Manning yes. But before you get to Assange, there's a huge list of folks in our 'security' establishment that needed to be punished for incompetence and/or malfeasance.
Letting 3.5 million folks have access to this stuff was beyond stupid. It's like removing the compartmentalization of information at our nuke labs and letting the secrets walk out the door. It's so stupid to do this that it suggests intent.
This low level stuff is mostly embarrassing, but it's likely the same ideas were implemented for the higher classifications, that is they were made available to a much wider audience than before. If so, we have much larger fish to find and fry than Mr Assange.
Mr Assange could have been the type to sell this to Moscow (though I'm betting they already had it). But he did the one thing that is likely to get the problem solved. He published it where everybody could see it.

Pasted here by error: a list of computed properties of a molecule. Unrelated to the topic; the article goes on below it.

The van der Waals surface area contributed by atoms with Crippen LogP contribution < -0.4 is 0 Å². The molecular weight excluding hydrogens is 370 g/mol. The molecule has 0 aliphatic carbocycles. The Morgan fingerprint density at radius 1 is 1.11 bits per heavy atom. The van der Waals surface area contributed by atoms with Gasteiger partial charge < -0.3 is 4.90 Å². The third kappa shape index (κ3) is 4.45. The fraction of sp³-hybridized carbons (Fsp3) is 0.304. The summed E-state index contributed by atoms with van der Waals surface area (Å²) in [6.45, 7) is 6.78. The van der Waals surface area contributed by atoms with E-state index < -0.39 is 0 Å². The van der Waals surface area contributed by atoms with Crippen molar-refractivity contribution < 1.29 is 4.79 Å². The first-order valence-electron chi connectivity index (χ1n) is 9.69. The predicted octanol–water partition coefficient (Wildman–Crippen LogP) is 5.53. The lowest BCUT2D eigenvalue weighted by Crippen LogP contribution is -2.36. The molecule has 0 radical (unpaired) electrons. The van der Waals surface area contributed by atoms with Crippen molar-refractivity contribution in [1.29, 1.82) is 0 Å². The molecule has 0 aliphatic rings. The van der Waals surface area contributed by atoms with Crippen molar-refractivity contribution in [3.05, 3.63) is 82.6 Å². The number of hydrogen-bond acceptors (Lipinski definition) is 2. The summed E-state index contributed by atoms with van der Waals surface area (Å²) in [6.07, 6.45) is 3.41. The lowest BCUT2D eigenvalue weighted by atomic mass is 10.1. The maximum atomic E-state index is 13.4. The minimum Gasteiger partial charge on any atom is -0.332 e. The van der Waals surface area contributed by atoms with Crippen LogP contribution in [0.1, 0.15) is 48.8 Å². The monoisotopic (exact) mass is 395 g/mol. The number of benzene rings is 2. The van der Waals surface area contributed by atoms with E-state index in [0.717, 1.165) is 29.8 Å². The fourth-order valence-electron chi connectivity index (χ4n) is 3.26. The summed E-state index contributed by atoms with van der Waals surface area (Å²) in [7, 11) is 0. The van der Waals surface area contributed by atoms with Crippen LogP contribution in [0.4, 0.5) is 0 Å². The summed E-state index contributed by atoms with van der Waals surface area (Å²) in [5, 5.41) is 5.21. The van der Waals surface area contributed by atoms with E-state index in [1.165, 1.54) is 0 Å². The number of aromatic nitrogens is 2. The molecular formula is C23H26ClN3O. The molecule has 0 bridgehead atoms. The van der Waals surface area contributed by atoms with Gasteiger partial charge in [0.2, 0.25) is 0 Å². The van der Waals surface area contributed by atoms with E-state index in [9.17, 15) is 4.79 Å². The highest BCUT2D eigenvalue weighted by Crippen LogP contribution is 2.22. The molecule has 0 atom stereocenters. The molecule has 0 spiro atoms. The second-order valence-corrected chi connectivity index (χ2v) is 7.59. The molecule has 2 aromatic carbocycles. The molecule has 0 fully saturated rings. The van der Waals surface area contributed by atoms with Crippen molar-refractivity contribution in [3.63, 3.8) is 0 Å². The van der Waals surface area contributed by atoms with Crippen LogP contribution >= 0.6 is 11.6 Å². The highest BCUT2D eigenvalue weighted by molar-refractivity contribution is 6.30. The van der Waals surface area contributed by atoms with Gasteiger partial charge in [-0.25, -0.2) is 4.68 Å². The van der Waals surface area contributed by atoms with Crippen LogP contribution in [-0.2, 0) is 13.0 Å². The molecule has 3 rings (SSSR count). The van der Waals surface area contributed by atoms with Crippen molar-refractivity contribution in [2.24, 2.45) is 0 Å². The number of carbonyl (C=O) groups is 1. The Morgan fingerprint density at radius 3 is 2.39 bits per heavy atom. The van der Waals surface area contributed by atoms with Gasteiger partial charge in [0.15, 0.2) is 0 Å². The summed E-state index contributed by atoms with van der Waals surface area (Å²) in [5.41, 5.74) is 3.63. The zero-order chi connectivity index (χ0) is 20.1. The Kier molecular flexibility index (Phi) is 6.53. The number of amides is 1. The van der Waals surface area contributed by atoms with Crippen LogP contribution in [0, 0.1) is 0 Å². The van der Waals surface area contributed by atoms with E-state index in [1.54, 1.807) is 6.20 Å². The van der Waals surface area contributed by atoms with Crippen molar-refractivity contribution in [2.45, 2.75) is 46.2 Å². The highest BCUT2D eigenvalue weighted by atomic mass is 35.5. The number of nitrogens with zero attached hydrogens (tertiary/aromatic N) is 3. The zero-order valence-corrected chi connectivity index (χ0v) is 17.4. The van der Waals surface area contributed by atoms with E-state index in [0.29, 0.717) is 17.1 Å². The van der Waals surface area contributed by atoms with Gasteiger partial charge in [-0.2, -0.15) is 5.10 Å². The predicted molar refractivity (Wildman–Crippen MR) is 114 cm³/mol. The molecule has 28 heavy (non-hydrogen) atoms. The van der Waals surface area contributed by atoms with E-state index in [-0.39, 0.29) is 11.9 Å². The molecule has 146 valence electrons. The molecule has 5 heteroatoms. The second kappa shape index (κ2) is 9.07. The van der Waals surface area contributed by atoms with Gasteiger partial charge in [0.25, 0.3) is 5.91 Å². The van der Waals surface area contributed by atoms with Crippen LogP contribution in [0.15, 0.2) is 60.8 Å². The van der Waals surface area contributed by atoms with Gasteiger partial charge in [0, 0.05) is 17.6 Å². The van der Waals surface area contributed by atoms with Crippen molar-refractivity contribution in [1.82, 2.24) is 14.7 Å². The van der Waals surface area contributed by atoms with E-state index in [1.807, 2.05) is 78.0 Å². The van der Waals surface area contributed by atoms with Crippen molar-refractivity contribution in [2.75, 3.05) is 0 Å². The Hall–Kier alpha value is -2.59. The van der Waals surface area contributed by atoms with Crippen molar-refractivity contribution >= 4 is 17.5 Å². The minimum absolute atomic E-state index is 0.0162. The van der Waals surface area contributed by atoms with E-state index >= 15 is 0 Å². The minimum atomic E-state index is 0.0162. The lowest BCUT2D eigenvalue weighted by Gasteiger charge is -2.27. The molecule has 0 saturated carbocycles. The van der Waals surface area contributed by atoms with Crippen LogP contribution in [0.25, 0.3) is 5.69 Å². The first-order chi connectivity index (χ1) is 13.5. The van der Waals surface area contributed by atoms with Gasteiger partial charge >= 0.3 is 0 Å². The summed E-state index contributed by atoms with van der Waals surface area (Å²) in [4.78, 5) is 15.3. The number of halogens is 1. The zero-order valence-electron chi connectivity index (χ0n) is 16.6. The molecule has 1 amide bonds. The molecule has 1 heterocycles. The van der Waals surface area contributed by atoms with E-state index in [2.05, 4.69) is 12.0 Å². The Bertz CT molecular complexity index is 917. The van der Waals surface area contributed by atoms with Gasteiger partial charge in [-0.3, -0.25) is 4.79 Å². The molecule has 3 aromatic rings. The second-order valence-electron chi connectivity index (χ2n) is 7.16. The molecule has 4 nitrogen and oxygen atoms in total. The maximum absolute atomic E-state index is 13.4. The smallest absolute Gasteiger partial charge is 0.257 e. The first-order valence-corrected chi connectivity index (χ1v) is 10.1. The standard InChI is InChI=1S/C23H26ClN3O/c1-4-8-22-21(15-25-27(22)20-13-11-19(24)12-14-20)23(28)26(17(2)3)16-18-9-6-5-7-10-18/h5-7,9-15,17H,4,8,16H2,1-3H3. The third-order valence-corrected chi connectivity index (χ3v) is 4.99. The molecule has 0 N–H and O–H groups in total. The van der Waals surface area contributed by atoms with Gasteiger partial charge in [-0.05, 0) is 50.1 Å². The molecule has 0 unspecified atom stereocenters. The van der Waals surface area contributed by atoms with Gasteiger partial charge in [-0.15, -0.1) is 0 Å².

By definition, SECRET material is not compartmentalized within the American audience, although we do have restrictions on release for some of it to foreign allies ("SECRET NOFORN" etc.). To get any classified information, you should have an appropriate clearance and a need to know. With SECRET, need to know is more on the honor system. It is not deemed important enough to require strict compartmentalization, and the overhead that comes with it. When we need strictly enforced compartmentalization, as you talk about above, it would be classified TOP SECRET and put under "Sensitive Compartmented Information" (TS/SCI). Then someone has to confirm you have a legitimate business need to know the information and you get "read on" to the information. There are other various categories of compartmentalization too.
For the record, none of this is restricted knowledge. I'm going from past experience, but you can find all this in public sources on American government security practices.